Top 5 challenges medical Practices face & what to do about It

Jun 2, 2022

Medical practices have their own unique set of challenges.

We at LocumBase have tried to lighten the load for you by putting together five of the most pressing challenges, and possible solutions.

1. Poor patient experience

When patients are satisfied with the experience they have at a medical Practice, they return. And of course, that is the goal of the medical practice - to have a steady flow of patients.

However, all too often, the Practice might focus on their own internal processes and needs instead of putting their attention on the patient experience. 

Where many medical Practices go wrong, is forgetting that the Practice is a business, and businesses that offer superior customer experiences do better financially than those that don’t.

A suggested way to kick off a project like this is to collect feedback from current patients in the form of surveys, using open-ended questions. That way, you’ll know which issues are most pressing and common.

2. Staffing and Locums

One of the greatest challenges of medical Practices is finding qualified staff and Locums. For small Practices, especially those who can’t compete with the big boys, the struggle is real. They can’t offer the benefits or perks or even facilities that larger Practices can, and because of that, they have a tougher job attracting quality staff or Locums.

If you’re a small Practice, find creative ways of offering unique but titillating benefits, like flexible hours or getting mundane tasks done for them, like washing their car, renewing car licences and so on.

Another affordable option is using a service like LocumBase, which charges a 15% facilitation fee for every booking and has the ability to match your needs to a Locum far easier and faster than the traditional methods used.

Find out four options to recruit Locums.

3. Ethical dilemmas

Physicians often need to make difficult ethical decisions daily. These can range from charging full rates for a financially struggling patient, to deciding to switch off costly end-of-life care that is only delaying the inevitable.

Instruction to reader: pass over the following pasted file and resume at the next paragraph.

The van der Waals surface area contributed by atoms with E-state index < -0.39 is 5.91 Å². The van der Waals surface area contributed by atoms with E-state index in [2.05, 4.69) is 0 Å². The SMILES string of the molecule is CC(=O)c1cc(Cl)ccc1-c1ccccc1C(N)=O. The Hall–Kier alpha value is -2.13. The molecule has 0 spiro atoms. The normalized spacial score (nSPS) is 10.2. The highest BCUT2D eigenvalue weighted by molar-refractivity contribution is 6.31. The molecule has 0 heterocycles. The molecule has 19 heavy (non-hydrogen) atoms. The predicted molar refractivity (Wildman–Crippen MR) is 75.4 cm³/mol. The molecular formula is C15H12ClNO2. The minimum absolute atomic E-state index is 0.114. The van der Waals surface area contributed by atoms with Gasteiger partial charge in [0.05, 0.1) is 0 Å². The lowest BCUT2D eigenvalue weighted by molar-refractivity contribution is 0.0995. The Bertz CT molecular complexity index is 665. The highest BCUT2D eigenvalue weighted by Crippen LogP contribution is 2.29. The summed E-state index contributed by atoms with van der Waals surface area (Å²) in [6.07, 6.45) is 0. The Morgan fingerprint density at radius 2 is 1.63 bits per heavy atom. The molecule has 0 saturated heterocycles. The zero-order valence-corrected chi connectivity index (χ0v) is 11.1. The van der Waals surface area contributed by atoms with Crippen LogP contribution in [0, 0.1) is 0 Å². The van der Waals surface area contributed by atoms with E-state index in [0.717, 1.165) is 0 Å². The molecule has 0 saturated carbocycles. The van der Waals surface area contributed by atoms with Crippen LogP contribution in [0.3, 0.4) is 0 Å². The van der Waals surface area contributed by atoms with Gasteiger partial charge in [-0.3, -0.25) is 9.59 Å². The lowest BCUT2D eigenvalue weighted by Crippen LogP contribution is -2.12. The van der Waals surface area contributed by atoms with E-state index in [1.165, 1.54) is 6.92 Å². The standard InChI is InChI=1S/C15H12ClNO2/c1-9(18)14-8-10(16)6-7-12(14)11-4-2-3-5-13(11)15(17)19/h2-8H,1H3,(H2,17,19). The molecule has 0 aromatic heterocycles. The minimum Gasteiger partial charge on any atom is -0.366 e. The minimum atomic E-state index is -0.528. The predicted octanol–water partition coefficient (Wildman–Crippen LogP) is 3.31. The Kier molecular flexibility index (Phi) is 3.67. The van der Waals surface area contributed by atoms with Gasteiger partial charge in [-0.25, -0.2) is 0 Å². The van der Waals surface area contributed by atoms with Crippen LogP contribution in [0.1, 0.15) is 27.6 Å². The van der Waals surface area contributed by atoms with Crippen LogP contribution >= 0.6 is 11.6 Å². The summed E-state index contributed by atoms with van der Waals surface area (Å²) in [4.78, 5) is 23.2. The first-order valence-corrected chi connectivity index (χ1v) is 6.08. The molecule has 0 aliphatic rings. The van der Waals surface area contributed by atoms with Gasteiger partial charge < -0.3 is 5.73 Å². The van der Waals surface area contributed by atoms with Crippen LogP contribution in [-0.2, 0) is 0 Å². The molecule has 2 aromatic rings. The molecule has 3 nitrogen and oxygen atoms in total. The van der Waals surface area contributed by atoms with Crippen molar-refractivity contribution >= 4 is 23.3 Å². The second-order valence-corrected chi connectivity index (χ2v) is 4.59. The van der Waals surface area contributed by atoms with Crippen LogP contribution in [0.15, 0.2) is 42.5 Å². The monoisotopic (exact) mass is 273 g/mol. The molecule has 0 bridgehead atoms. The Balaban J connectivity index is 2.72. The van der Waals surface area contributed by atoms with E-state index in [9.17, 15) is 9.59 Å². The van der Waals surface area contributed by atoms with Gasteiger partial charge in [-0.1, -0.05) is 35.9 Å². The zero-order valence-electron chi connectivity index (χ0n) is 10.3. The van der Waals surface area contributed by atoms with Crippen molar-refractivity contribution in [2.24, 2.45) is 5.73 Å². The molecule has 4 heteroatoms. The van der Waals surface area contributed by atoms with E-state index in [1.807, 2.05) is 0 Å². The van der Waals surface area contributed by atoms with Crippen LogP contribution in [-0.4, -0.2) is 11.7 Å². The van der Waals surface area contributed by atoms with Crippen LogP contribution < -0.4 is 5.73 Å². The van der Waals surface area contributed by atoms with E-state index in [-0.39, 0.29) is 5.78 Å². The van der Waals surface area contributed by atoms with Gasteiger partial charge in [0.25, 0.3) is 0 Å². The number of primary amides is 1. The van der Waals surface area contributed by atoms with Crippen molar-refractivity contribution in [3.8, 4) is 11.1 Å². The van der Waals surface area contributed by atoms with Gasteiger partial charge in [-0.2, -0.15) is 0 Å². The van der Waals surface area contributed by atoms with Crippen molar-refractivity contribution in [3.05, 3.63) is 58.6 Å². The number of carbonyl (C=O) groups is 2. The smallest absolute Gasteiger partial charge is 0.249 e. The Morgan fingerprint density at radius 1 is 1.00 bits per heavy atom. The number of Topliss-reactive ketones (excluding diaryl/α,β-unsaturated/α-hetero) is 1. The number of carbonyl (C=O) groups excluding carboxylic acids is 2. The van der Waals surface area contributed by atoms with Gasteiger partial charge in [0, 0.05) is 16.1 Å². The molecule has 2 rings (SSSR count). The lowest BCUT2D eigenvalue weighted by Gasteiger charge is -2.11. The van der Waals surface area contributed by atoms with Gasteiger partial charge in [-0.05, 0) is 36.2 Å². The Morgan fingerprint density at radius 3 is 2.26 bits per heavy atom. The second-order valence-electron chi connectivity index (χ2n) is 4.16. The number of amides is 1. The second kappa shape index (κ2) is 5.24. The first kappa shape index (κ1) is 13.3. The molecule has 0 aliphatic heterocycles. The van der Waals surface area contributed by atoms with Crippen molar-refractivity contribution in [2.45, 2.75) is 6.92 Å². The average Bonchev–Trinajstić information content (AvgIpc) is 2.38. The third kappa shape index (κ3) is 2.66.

The US National Library of Medicine says that “although technical competence is required for one to make the right and good decision, it is insufficient alone as a guide for moral behaviour. Given the medically correct facts, a multitude of responses is available which necessitate a moral choice. Physicians need a guiding principle that goes beyond any aesthetic code of behaviour, or protection of self-interest, and which enables them to deal with all the unexpected ethical questions faced in providing care to patients.”

In the decision-making process, there are three fundamental principles of medical ethics that act as a guideline: 

  1. Respect patient autonomy: provide all the necessary information so that the patient can make their own decision. 
  2. Beneficence: Health Professions Council of South Africa gives clarity: “Healthcare practitioners should act in the best interests of patients even when the interests of the latter conflict with their own personal self-interest.” It goes further than that, however; practitioners have to consider all angles of the patient’s situation, so there’s not a “one for all” answer because it depends on the circumstance.
  3. Do no harm: while most treatments will have side effects, “do no harm” acts as a reminder to physicians. A good way of evaluating things is to ask yourself if the benefits outweigh any potential harm.

4. Burnout

Burnout and stress among physicians in South Africa are widespread, but you won’t hear about them often. 

Medical Brief refers to research conducted by Ariadne Labs, Brigham and Women’s Hospital and Harvard TH Chan School of Public Health, which found that “Free State nurses had the highest documented prevalence (at least 98%) of emotional exhaustion and depersonalisation – or having a unfeeling and impersonal responses towards patients.”

In addition, a research questionnaire completed by 67 doctors, found that 34 (51%) were stressed and 18 (27%) of the physicians were highly stressed.

This is a huge problem because burnout translates into less care and costly mistakes and sometimes even legal issues.

One way to reduce stress in smaller medical Practices is to use LocumBase, not only as a way to easily source quality temporary medical replacements but also to give physicians a break while business continues as usual.

5. Compliance with patients

ePill reports that on average, 75% of adult patients do not adhere to treatment plans in one or more ways, and patients over 65 years of age regularly forget to take their medication. But there are many more reasons for non-compliance.

The important point is that when patients don’t follow medical practitioners’ instructions, the consequences can be fatal and the ramifications huge.

Much of the time, the prescription is blamed, or the doctor - the patient forgetting that when meds are not taken, they don’t work. This becomes the medical practitioner’s problem because their reputation is at stake.

Some tips to help patients comply with treatment plans include:

  1. If the plan is complex, print a page or small card showing how and when to take it. 
  2. Build systems or apps that remind patients to take their meds. 
  3. Educate them on the importance of compliance.
  4. Involve caring family members.
  5. Print a booklet to act as motivation to follow the treatment plan, especially when the circumstances require motivation, like weight loss.


The top 5 issues medical practices face regularly include:

  1. Poor patient experience
  2. Sourcing qualified staff and Locums
  3. Making the right decisions
  4. Stress and burnout
  5. Patient non-adherence

We hope we’ve been helpful in providing potential solutions. 

What other problems do you experience regularly? Let us know.

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